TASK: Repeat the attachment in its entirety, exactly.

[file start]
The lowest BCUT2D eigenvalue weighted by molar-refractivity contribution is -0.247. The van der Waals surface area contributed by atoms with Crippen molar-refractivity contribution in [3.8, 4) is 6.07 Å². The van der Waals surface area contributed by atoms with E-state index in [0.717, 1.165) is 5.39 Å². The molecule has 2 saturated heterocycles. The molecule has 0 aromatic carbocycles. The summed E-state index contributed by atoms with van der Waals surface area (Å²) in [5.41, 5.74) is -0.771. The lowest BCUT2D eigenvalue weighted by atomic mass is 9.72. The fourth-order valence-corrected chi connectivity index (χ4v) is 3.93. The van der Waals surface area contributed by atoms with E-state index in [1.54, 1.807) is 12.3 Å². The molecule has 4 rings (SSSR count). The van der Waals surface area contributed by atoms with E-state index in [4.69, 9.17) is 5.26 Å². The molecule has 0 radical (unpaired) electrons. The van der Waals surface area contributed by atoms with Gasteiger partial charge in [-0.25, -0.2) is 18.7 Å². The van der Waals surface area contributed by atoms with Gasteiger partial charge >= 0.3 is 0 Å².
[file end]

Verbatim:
The lowest BCUT2D eigenvalue weighted by molar-refractivity contribution is -0.247. The van der Waals surface area contributed by atoms with Crippen molar-refractivity contribution in [3.8, 4) is 6.07 Å². The van der Waals surface area contributed by atoms with E-state index in [0.717, 1.165) is 5.39 Å². The molecule has 2 saturated heterocycles. The molecule has 0 aromatic carbocycles. The summed E-state index contributed by atoms with van der Waals surface area (Å²) in [5.41, 5.74) is -0.771. The lowest BCUT2D eigenvalue weighted by atomic mass is 9.72. The fourth-order valence-corrected chi connectivity index (χ4v) is 3.93. The van der Waals surface area contributed by atoms with E-state index in [1.54, 1.807) is 12.3 Å². The molecule has 4 rings (SSSR count). The van der Waals surface area contributed by atoms with E-state index in [4.69, 9.17) is 5.26 Å². The molecule has 0 radical (unpaired) electrons. The van der Waals surface area contributed by atoms with Gasteiger partial charge in [-0.25, -0.2) is 18.7 Å². The van der Waals surface area contributed by atoms with Gasteiger partial charge >= 0.3 is 0 Å².